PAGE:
Released: 2016, earMUSIC
Reviewer: Michael De Los Muertos
XXX is less an album than it is a party. I suspect Kai Hansen, scion of European power metal and the man behind the iconic band Gamma Ray, spent a wonderful day calling all his friends in the power metal business and saying, “Hey, let’s all record an album together with a bunch of cameos!” The result was undoubtedly a lot of fun recording sessions where Hansen palled around with the likes of Ralf Scheepers, Piet Sielck, Dee Snider, Michael Kiske, Hansi Kürsch, Tobias Sammet, etc. and churned out some power metal anthems. XXX is a pretty enjoyable album, nothing groundbreaking, but some of its power comes from the fact of the collaborations rather than the music itself being stand-alone terrific.
That said, there are some good tracks. I really like “Stranger in Time” which features Kiske, Sammet, and Frank Beck on a song that sounds like it came from Gamma Ray’s Somewhere out in Space album. “Fire and Ice” is a down-tempo number with catchy vocals and guitar work. Less successful is “Left Behind” which sounds like mid-1990s grunge rock, not very power metal at all. “All or Nothing” is generally pretty forgettable. Although Scheepers, one of my favorite vocalists, appears on “Enemies of Fun,” the song fell a bit flat for me, at least at first, but it started growing on me after repeated listens. I’m not generally a fan of songs where bands complain about the vagaries of the music business, but “Contract Song,” featuring Dee Snider, is a lot of fun. “Follow the Sun” is possibly my favorite song from the album; at least there’s a fair amount of speed, and guest guitarist Tim Hansen keeps things moving pretty well. This is the track on which Hansi Kürsch sings, and despite that it sounds more like old Gamma Ray than Blind Guardian. In general, the more the songs on XXX sound like Gamma Ray, the better they are; that’s not surprising considering that’s where Kai Hansen is most in his element and delivers his strongest work, musically speaking.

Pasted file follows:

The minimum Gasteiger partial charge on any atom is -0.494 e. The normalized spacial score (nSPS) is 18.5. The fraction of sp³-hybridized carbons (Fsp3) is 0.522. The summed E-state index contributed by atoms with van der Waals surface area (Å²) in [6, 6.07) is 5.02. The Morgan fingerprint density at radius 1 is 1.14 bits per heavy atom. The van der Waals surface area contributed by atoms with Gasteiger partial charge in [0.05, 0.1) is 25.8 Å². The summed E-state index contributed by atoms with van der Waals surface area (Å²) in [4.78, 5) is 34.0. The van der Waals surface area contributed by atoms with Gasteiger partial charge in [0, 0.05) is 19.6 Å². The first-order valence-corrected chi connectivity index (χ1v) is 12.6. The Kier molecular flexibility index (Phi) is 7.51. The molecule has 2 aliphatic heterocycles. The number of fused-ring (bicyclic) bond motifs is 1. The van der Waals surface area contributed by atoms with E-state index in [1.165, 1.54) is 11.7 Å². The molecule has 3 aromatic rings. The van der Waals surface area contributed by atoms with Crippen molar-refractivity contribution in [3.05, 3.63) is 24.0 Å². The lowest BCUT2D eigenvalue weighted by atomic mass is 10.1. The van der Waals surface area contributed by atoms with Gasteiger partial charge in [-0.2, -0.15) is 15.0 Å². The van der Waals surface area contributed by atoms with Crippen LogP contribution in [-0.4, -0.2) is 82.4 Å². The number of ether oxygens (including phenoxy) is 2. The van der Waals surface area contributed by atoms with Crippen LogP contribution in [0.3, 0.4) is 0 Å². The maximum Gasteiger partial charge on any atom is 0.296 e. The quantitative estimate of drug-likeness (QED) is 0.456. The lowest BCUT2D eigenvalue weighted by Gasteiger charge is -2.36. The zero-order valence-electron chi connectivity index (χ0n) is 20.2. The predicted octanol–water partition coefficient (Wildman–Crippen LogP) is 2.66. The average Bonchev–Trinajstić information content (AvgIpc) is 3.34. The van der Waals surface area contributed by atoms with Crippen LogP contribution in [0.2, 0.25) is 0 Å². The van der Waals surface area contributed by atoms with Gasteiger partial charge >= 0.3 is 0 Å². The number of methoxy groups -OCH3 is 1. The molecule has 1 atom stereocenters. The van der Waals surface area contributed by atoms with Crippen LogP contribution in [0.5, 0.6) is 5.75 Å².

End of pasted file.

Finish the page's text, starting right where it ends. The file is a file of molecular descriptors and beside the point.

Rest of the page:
There is a slight sense of unfulfilled expectations about this album. From its title Three Decades in Metal you would think this would be a balls-out, no-holds-barred power metal smorgasbord designed to satiate the musical palates of even the most ravenous and obsessive fans of the various bands that Hansen’s friends populate—in essence, the power metal album to end all power metal albums. And who better than Kai Hansen to deliver that? Alas, XXX just doesn’t rise to that level, but if you jettison those perhaps unreasonably high expectations, it’s a fun and very enjoyable album.
If you’re the kind of person whose bedroom is papered in Helloween, Gamma Ray and Blind Guardian posters, who owns the Japanese digipack version of Alive ‘95 and a collection of Dan Zimmermann drumsticks you’ve personally caught at various European shows, you are obligated to own XXX – Three Decades in Metal. Even if you’re much less of an obsessive power metal fan than that, you’ll undoubtedly find something you like very much in this album. Good, not great. Worth owning.